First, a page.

A physicist


A physicist is a highly specialized scientist who studies the fundamental principles of nature and the properties of matter and energy. This field of science encompasses a wide range of subfields, including classical mechanics, electromagnetism, quantum mechanics, thermodynamics, and astrophysics. Physicists seek to understand the laws that govern the universe at both the macroscopic and microscopic levels, providing insights into everything from the behavior of celestial bodies to the behavior of subatomic particles.

Includes people performing specialised activities within nuclear, molecular, optical physics, astrophysics, medical physics, economical physics and matter physics.

Physicists typically do the following tasks:

  • Conduct research to explore fundamental questions about the laws of nature and the behavior of matter and energy.
  • Develop and test mathematical models, theories, and hypotheses to explain physical phenomena and make predictions.
  • Perform experiments in laboratories or collaborate with other scientists and researchers to analyze data and draw conclusions.
  • Use advanced mathematical tools, computer simulations, and computational techniques to solve complex physics problems.
  • Collaborate with other physicists, scientists, and engineers to work on interdisciplinary research projects.
  • Publish research findings in scientific journals and present results at conferences and seminars to contribute to the scientific community’s knowledge base.
  • Apply physics principles to solve practical problems and develop innovative technologies in various industries, such as electronics, aerospace, and renewable energy.
  • Teach and mentor students pursuing degrees and careers in physics and related fields.
  • Participate in the design and construction of experimental equipment and instrumentation for research purposes.
  • Investigate the properties and behavior of matter and energy at both the macroscopic and microscopic levels.
  • Specialize in specific areas of physics, such as particle physics, condensed matter physics, nuclear physics, or cosmology.
  • Explore the nature of space, time, and gravity through studies of general relativity and black holes.
  • Examine the behavior of subatomic particles and the fundamental forces governing their interactions.
  • Study the properties and behavior of materials and their potential applications in various industries.
  • Investigate the behavior of light and electromagnetic waves, leading to advancements in optics and communications.
  • Conduct theoretical research on quantum mechanics and its implications for computing and information processing.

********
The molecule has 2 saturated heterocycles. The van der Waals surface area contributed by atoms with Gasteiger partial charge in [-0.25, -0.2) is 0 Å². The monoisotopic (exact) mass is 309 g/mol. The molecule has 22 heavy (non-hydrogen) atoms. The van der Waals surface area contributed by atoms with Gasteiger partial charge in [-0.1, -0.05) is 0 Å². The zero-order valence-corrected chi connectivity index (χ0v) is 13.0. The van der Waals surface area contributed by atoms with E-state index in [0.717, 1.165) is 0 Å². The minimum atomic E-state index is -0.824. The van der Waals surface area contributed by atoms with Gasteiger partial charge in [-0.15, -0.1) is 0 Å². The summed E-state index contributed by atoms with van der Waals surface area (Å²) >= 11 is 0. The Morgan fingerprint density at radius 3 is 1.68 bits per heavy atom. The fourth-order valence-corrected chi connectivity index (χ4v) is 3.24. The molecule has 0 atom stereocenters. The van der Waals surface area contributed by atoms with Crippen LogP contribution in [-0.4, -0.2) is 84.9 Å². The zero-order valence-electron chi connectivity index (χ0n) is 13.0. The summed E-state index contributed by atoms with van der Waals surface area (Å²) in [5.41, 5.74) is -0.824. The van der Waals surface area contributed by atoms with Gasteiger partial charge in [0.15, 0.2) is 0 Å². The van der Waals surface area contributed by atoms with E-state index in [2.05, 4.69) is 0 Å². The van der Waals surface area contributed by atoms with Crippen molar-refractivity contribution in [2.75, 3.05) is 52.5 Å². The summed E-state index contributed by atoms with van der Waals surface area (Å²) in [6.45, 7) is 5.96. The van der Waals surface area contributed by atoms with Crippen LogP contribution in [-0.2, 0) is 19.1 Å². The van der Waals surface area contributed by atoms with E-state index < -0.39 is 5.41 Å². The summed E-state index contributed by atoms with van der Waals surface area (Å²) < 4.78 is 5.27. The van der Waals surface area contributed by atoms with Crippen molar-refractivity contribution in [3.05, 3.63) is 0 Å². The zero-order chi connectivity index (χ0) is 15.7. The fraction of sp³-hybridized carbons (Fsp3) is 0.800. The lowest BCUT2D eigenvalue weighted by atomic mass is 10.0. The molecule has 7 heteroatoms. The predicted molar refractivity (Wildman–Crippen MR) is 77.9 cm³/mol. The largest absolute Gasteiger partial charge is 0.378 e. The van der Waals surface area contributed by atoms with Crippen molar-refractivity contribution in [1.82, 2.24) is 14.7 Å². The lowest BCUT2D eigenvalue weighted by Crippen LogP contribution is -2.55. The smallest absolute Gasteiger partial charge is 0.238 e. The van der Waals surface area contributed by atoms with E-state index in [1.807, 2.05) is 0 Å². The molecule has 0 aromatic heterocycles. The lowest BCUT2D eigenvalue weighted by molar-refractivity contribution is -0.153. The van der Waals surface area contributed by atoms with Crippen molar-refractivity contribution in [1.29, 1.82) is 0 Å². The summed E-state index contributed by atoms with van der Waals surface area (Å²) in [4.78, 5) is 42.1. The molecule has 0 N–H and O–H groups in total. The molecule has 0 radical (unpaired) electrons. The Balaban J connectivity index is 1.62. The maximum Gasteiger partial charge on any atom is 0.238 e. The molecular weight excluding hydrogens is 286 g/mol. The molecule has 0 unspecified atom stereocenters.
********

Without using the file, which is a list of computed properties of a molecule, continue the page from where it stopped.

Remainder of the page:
• Investigate the properties and behavior of celestial bodies, such as stars, planets, and galaxies, in the field of astrophysics.
  • Stay updated on the latest developments in physics research, technological advancements, and scientific literature.

Other titles

The following job titles also refer to physicist:

physics research scientist
medical physicist
physics scholar
physics researcher
nuclear physicist
physics science researcher
forensic physicist
physics analyst
physics scientist
ballist physicist
physics research analyst

Working conditions

Physicists work in various settings, including universities, research institutions, government laboratories, and private industries. They often split their time between theoretical work, data analysis, and experimental research. Physicists may work in laboratories, observatories, or offices, depending on their area of specialization. They may work independently on theoretical research or collaborate as part of larger research teams. Some physicists work on cutting-edge projects and may have opportunities for international collaborations.

Minimum qualifications

Physicists typically hold a Ph.D. in physics or a related field, with a strong background in mathematics and theoretical physics. Practical experience gained through internships, research assistantships, and postdoctoral positions is essential for advancing in the field. Physicists need excellent analytical and problem-solving skills, as well as proficiency in advanced mathematical techniques and computer programming. Strong communication skills are necessary to present research findings, collaborate with colleagues, and communicate complex concepts to a wider audience.

ISCO skill level

ISCO skill level is defined as a function of the complexity and range of tasks and duties to be performed in an occupation. It is measured on a scale from 1 to 4, with 1 the lowest level and 4 the highest, by considering:

  • the nature of the work performed in an occupation in relation to the characteristic tasks and duties
  • the level of formal education required for competent performance of the tasks and duties involved and
  • the amount of informal on-the-job training and/or previous experience in a related occupation required for competent performance of these tasks and duties.

Physicist is a Skill level 4 occupation.

Physicist career path